Shall we question the brand new book of human troubles?: The fights over the new version of the psychiatric diagnostic manual, the DSM-V, are starting to come to light. Dr. Vaughan Bell wonders why the public debate avoids the key question of whether diagnosis itself is useful for mental health and why psychometrics are simply ignored.

Resources for Lifelong Learning

Education builds Cognitive Reserve for Alzheimers Disease Protection: Dr. Pascale Michelon reviews a recent study that supports the Cognitive Reserve hypothesis – mentally stimulating experiences throughout life, such as formal education, help build a reserve in our brains that contributes to a lower probability of developing Alzheimer’s symptoms.

5 Tips on Lifelong Learning & the Adult Brain: Laurie Bartels asks us to please please 1) challenge ourselves with new learning, 2) remember that neuroplasticity and neurogenesis are hallmarks of our brains, 3) check for mis-learning on an ongoing basis, 4) more visuals, less text, 5) move it, move it – start today!

Neuroscience Core Concepts: We all have heard “Use It or Lose It”. Now, what is “It”? The Society for Neuroscience (SfN) has just released a user-friendly publication titled Neuroscience Core Concepts, aimed at helping educators and the general public learn more about the brain.

Neuroscience Core Concepts: What is “It” in Use It or Lose It?

We all have heard “Use It or Lose It”. Now, what is “It”? how does “it” work? why is “it” our best (and too often unrecognized) friend?

The Society for Neuroscience (SfN) has just released a user-friendly publication titled Neuroscience Core Concepts, aimed at helping educators and the general public learn more about the brain.

Description: “Neuroscience Core Concepts offer fundamental principles that one should know about the brain and nervous system, the most complex living structure known in the universe. They are a practical resource about:

  • – How your brain works and how it is formed.
  • – How it guides you through the changes in life.
  • – Why it is important to increase understanding of the brain.”

You will enjoy reading the web page explaining in detail 8 Neuroscience Core Concepts:

1| The brain is the body’s most complex organ.

2| Neurons communicate using both electrical and chemical signals. Read the rest of this entry »

Resources for Brain Health Across the Lifespan

As promised in my previous post on Neurogenesis and Brain Plasticity in Adult Brains, I will now list some interviews, video, articles, and books that go hand-in-hand with these brain booksfascinating topics we are discussing. Please comment below if you have favorite additional resources!

NEUROGENESIS

MIT news – Picower researcher finds neuron growth in adult brain

Society for Neuroscience brain brief – Adult Neurogenesis

BRAIN PLASTICITY

Neuroscience for Kids – Brain Plasticity: What Is It?

Society for Neuroscience brain brief – Brain Plasticity, Language Processing and Reading

Brain Science Podcast – Ginger Campbell interview with Norman Doidge, MD, Read the rest of this entry »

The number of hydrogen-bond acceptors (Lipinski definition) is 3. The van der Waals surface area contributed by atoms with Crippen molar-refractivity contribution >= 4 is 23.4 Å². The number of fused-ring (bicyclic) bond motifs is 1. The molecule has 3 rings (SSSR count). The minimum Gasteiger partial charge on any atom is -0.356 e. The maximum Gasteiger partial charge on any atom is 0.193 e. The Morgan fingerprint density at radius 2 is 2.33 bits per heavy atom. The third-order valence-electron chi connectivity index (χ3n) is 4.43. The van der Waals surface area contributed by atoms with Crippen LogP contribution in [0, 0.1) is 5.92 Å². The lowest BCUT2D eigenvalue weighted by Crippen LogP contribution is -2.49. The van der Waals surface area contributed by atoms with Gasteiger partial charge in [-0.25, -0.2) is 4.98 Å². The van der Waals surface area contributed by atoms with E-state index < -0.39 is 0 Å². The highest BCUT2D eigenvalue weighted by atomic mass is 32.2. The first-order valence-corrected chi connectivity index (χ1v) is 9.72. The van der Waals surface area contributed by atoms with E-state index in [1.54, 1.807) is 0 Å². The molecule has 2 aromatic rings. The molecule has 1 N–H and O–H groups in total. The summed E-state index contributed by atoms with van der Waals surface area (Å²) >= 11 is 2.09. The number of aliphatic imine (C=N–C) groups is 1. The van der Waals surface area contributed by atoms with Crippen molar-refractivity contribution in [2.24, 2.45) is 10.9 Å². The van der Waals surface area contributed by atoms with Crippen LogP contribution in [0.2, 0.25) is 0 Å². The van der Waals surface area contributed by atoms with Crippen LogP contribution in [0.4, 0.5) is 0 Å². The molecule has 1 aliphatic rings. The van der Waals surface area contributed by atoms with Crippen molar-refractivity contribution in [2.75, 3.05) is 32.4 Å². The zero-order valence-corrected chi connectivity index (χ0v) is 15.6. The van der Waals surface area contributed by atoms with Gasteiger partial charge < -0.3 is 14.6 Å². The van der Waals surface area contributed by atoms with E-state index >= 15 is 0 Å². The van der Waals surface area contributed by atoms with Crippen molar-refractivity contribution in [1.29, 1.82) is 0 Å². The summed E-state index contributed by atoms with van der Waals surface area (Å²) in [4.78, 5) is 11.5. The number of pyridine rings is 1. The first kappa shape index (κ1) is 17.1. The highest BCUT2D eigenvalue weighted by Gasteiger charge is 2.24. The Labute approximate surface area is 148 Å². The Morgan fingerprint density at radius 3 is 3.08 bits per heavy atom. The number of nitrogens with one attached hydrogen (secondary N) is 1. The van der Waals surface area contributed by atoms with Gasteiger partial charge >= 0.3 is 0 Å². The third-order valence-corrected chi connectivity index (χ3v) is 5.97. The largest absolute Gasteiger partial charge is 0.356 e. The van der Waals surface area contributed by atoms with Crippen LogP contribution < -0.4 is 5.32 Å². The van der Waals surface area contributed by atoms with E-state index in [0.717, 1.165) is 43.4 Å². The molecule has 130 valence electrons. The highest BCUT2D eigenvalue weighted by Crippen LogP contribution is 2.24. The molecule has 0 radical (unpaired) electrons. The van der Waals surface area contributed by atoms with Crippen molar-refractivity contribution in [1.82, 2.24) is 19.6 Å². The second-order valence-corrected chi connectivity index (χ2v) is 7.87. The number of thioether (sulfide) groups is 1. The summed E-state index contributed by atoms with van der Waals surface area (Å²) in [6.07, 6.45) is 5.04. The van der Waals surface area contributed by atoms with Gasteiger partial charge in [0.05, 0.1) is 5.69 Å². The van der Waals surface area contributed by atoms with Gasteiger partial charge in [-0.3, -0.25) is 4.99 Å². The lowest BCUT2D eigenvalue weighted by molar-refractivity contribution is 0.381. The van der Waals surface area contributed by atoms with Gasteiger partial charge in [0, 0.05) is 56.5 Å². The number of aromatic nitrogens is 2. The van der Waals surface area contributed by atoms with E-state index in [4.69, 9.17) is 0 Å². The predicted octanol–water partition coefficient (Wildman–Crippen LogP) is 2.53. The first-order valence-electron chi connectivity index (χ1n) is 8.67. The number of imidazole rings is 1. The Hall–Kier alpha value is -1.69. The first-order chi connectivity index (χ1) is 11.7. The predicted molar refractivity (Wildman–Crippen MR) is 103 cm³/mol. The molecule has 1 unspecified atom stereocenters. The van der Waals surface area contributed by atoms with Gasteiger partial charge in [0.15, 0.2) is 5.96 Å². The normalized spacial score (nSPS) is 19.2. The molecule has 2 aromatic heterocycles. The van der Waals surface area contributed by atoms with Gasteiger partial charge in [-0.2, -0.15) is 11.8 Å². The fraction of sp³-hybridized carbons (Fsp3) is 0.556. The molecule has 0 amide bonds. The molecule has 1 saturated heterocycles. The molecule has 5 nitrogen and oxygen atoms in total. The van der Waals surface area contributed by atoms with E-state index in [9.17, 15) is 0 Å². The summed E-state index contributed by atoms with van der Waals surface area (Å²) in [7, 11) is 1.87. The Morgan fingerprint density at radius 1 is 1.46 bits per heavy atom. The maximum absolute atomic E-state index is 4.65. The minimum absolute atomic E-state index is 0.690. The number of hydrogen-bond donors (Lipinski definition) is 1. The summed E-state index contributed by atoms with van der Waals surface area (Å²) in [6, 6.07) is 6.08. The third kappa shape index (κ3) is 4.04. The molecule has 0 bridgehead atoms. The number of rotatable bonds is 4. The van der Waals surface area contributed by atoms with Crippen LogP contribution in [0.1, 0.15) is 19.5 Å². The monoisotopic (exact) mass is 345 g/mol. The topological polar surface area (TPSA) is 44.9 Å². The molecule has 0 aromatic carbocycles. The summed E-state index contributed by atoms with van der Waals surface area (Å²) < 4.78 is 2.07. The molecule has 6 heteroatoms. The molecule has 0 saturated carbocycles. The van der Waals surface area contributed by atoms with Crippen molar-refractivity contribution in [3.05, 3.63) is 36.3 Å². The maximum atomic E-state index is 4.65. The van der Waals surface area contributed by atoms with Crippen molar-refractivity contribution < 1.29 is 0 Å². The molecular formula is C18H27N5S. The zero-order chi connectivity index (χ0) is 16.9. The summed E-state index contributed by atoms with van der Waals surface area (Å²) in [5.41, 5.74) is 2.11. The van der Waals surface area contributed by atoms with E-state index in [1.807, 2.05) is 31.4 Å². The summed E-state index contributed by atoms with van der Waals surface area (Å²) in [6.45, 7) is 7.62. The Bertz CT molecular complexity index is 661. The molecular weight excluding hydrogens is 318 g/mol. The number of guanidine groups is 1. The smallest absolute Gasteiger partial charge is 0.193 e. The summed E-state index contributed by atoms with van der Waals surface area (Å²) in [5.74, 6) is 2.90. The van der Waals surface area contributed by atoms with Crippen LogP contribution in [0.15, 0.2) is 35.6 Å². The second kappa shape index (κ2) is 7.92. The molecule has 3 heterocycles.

Brain Resources and Websites

We recently prepared a Directory of Web Sites as part of our Resources section. You will find some gems here, in a variety of areas:

>> The Dana Foundation offers several excellent online resources:

Brainy Kids Online offers children, teens, parents and teachers links to games, labs, education resources and lesson plans.

BrainWeb: general information about the brain and current brain research, as well as links to validated sites related to more than 25 brain disorders.

Brain Resources for Seniors provides older adults and their caretakers with links to sites related to brain health, education and general information.

Read the rest of this entry »

Musical training as mental exercise for cognitive performance

We often hear (gladly!) how teachers use our blog articles and brain teasers in their classes. We also hear how many psychology and biology teachers are getting their students excited about brain research, and, to contribute to their efforts, we like to recognize some great initiatives.

Last year, Jeffrey Gonce, a Psychology teacher at Red Land High School (West Shore School District, PA) asked his students to “complete a project describing a recent brain (or genetic) study that affects behavior.” The students could opt to post their articles online, and Jeffrey was kind enough to send us a link to read the results. We enjoyed reading them all, and published in our blog this beautiful essay, titled “Tis better to give than receive”, written by Alexandra, which Piano musical training was subsequently included in a number of neuroscience an psychology blogs.

This year, Jeffrey also sent us his students’ essays, and we are going to recognize and publish this great essay by high school student Megan. Enjoy!
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It has long been the source of scientific debate as to whether music can improve the cognitive processes in children. Referred to by some as “The Mozart Effect,” a strong Read the rest of this entry »

Brain Fitness and other blog carnivals

(Blog carnivals are collections of blog articles around specific topics)

Jane hosts a great edition of the Brain Fitness blog carnival, titled Mind, Matter, Mind Over Matter with great articles on napping, exercise, multi-tasking, and more.

Two other carnivals we enjoyed much were: Tangled Bank and Entrepreneurs. Read the rest of this entry »

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2016 SharpBrains Virtual Summit: Reinventing Brain Health in the Digital Age

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As seen in The New York Times, The Wall Street Journal, CNN, and more, SharpBrains is an independent market research firm tracking applied brain science. Explore our most popular resources HERE.